With my recent purchase of the Makey Makey, I have been spending lots of time looking for various projects and creative uses for this amazing device. The Makey Makey is a small circuit board that basically can plug into the USB port an any computer and repurpose various key presses or mouse movements.
I know, after watching that video I was pulling out my wallet to purchase one too. What a great tool to boost students creativity.
My students decided to make a floor piano based on this YouTube video they found describing a similar use. The rest of this post will be describing how we created our floor piano to work with the Makey Makey. All materials used were purhased from Amazon or found laying around the school. I will provide the links to purchased items in the materials list.
Makey Makey Floor Piano
- Makey Makey Kit – (Includes MaKey MaKey, Red USB Cable, 7 Alligator Clips, 6 Connector Wires)
- 12″ x 12″ Foam tiles
- 2″ aluminum tape
- Extra Alligator Clips – Pack of 10
- Duct Tape – (Already had this on hand)
- CAT 5 cable – (Already had this on hand)
Normally when working with the Makey Makey you attach an alligator clip to a conductive material and you hold the alligator clip that is attached to the earth/ground on the Makey Makey. That completes the circuit and allows the Makey Makey to interact with your computer. In this application I wanted users to be able to just step on the piano tile with their feet and complete the circuit without having to hold a ground wire or use a conductive strap. So the design of this floor piano consists of two conductive layers separated by a non-conductive layer. When the user steps on the tile they bridge the two conductive layers causing the Makey Makey to interact with the computer.
I chose to use foam workout tiles for my piano keys. For the most part they worked just fine in this application. Because they are soft, we did experience the wires getting pushed into the foam and losing connection with the aluminum tape. It only happened once, but it is something to consider when building this project.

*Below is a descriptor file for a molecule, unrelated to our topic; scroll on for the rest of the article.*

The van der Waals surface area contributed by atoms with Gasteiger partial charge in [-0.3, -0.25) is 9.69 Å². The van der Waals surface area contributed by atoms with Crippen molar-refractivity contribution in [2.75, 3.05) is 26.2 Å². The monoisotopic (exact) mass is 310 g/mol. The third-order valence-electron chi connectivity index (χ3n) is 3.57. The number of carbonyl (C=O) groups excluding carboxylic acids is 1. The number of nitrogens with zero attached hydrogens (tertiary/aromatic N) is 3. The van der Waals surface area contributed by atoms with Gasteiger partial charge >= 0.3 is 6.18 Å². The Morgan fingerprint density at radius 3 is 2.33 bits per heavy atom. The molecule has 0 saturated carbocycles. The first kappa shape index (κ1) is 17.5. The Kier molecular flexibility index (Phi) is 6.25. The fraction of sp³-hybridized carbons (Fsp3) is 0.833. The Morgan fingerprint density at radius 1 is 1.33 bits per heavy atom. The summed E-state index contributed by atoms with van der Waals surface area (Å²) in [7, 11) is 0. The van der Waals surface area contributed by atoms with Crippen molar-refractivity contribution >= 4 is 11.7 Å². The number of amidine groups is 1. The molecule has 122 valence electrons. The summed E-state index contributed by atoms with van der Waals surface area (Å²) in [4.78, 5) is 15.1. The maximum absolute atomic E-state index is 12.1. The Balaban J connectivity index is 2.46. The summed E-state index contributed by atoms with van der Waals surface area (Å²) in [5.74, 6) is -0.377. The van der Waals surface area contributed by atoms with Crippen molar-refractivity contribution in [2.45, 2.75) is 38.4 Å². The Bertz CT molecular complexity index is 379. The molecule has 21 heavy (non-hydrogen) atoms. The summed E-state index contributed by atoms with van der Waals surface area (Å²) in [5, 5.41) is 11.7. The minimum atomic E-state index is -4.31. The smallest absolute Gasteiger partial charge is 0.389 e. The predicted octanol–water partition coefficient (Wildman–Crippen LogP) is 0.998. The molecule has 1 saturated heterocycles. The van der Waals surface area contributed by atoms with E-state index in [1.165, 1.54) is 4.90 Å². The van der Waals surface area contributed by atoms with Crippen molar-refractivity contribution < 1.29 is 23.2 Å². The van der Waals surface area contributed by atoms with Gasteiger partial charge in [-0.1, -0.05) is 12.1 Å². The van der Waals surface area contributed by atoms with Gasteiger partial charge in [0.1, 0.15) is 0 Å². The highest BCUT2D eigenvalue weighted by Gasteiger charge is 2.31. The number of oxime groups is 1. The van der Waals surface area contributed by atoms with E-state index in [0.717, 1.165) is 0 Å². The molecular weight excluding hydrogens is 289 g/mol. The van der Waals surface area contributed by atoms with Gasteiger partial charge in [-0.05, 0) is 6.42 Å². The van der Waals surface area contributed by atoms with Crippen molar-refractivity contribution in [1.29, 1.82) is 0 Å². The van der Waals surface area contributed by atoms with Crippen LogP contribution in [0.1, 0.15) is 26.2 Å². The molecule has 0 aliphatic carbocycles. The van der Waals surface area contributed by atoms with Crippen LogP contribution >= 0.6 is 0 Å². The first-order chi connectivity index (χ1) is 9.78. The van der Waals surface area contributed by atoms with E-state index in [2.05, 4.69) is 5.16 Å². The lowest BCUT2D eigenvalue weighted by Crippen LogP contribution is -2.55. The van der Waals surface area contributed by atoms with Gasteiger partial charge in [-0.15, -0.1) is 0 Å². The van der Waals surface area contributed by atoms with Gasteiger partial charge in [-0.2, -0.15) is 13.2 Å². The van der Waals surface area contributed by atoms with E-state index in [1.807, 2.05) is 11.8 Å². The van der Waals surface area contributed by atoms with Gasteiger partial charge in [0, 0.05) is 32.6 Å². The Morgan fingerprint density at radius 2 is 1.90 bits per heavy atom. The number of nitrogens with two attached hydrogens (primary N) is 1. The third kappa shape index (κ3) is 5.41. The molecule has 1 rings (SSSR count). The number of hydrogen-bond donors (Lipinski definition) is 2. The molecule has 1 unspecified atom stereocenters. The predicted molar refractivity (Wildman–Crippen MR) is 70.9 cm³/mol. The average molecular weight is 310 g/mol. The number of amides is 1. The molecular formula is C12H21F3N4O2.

I chose to use CAT 5 wire for a couple of reasons. First, I already had plenty on hand and second, when you pull the blue cover off the wires they are already twisted in pairs. That makes it easy to have on wire in the strand be the ground/earth and the other be the conductive wire. Again, you can use any wire you want as long as it conducts electricity.
Steps to build The floor piano
1. Poke a hole in the center of the floor tile and poke the first wire in your pair through the hole. Strip the end of the wire so the aluminum tape can make contact. Stick enough of the wire through so all of the stripped end is laying flat on the tile.
2. Put a layer of aluminum tape over the wire and covering the tile.
3. Complete the layer of aluminum tape, and then put a layer of duct tape over the aluminum tape. Make sure there is a good amount of the bottom aluminum tape layer still showing after the duct tape is applied.
4. Poke the second wire in the strand through the foam tile, the first aluminum tape layer, and the duct tape layer. Again, make sure that you lay the entire stripped end of the wire down flat on the duct tape.
5. Apply the second layer of the aluminum tape on top of the duct tape. You don’t want this layer of aluminum tape to touch the bottom layer. Make sure you leave a little bit of the duct tape separating the layers. You don’t want the second layer of aluminum tape to be too small though or it will be hard for a user with small feet to connect the layers with their foot.
6. Now just attach your alligator clips to the wires and then to your Makey Makey. It doesn’t matter what wire goes to the earth/ground or the key press section of the Makey Makey.
I used this simple scratch piano that was created for use with the Makey Makey. You can certainly find other piano options on the web that will give you more key options and a bigger keyboard.
If you are going to add more tiles to your piano, just twist all of your ground wires together and use one alligator clip to attach it to the earth/ground section of the Makey Makey.
I hope these instructions are clear and help you recreate this project. My students had a blast building it and showing it off at our achievement night last week. If you have any questions about the steps feel free to contact me anytime. If you have suggestions to improve this design I would love to hear those as well.